Landry: Sharing the Good News

22 June 2022

Appears in: Archdiocesan News

One night in mid-November 2004, the pyramid at Edmonton’s Muttart Conservatory was empty except for myself and my girlfriend. Though there are many different types of plants featured in the arid pyramid, I wasn’t really paying attending to any of it. I had realized that this was the opportune moment I was waiting. It felt like my heart my beat out of my chest as I took a deep breath and began the speech I’d rehearsed countless times.

While I don’t know exactly what I said, I wound up down on one knee, holding out a ring as I asked her: “Jennifer, will you marry me?” Later that evening, it was time to share our joy with everyone else. Since text messaging hadn’t caught on yet and the main social media platform of the day was MSN Messenger (which we couldn’t access from our cell phones), we began to phone and tell everyone the exciting news.

Jesus’ last command to the disciples in the Gospel of Mark was all about telling people good news. He told them to “Go into all the world and preach the Gospel to the whole creation” (Mark 16:15). The word Gospel comes from a Greek word, euangelion, which means “good news” or “to bring good tidings.” In ancient Rome, this was often done to announce the birth of a child, and you might also say that this is what Jen and I did on the night we got engaged when we shared the news with our friends and family.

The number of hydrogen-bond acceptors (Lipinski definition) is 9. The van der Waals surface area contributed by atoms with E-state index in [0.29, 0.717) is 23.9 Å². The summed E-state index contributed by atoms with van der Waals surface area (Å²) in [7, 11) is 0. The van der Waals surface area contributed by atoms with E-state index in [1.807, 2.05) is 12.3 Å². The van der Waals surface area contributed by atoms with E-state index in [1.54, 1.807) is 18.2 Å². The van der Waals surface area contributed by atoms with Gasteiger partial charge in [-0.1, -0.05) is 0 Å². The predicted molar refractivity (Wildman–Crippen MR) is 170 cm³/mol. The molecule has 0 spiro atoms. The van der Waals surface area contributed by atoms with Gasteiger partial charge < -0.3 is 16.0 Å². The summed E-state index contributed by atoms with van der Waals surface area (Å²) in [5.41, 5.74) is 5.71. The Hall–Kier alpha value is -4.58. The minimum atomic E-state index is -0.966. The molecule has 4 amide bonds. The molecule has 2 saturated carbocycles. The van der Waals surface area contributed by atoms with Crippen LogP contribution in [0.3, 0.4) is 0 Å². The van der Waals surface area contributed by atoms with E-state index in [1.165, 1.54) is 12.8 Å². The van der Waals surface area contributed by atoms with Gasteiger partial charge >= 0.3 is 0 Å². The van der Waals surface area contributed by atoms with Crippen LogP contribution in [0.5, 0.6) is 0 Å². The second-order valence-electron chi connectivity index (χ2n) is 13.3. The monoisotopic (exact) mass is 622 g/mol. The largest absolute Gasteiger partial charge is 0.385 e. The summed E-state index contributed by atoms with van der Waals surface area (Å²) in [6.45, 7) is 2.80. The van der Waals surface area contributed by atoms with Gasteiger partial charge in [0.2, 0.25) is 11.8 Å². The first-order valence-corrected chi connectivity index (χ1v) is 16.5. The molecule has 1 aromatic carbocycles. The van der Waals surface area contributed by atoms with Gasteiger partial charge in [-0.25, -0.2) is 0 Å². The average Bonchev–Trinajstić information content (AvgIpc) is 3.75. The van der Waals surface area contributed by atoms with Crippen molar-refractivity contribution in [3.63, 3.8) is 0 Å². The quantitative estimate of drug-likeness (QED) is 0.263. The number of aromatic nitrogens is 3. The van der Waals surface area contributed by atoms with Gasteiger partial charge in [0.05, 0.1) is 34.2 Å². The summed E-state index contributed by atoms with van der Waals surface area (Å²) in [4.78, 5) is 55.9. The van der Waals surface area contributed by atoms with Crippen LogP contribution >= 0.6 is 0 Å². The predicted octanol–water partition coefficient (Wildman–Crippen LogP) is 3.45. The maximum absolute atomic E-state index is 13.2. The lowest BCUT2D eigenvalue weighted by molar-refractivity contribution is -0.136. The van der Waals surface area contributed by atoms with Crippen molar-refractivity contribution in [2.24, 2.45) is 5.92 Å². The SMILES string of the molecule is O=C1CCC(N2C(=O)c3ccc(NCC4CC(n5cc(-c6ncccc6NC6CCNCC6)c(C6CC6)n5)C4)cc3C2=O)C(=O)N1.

From a Christian perspective, this is precisely what Jesus asks of His disciples. He wanted them to share the glad tidings far and wide – and that’s exactly what they did. But that command was directed not only to those who were his eyewitnesses 2000 years ago; it is directed to us as well. Pope St. John XXIII puts it simply: “Every Christian must be convinced of his fundamental and vital duty of bearing witness to the truth in which he believes, and the grace that has transformed him.”

Note here that John XXIII didn’t say “every priest” or “every religious sister and brother” – he said, “every Christian.” Every Christian includes you (and me). You specifically have been called by God to preach the Gospel. And while your first reaction might be to share some excuses why you’re not an ideal evangelist, you simply need to look at those he called in throughout the history of our faith to see just who God calls to be His witnesses.

Moses murdered an Egyptian soldier (and wasn’t an ideal speaker), Jeremiah was too young, Gideon was afraid, Jonah ran from God, Peter denied Jesus, and Paul started off working against the Church. Whether it’s these, other biblical heroes, or the countless saints whom we find in every age of the Church – God called them anyway. And He calls us, too. We hear that same directive when we are sent out from Mass and told to “Go and announce the Gospel of the Lord” (or one of the other variations the priest or deacon will use to send us out on a mission.)

Beyond saying “yes” when Jesus calls, and the literal opportunities we might have to speak about our faith, there are three simple things we should all be working at to be better evangelists: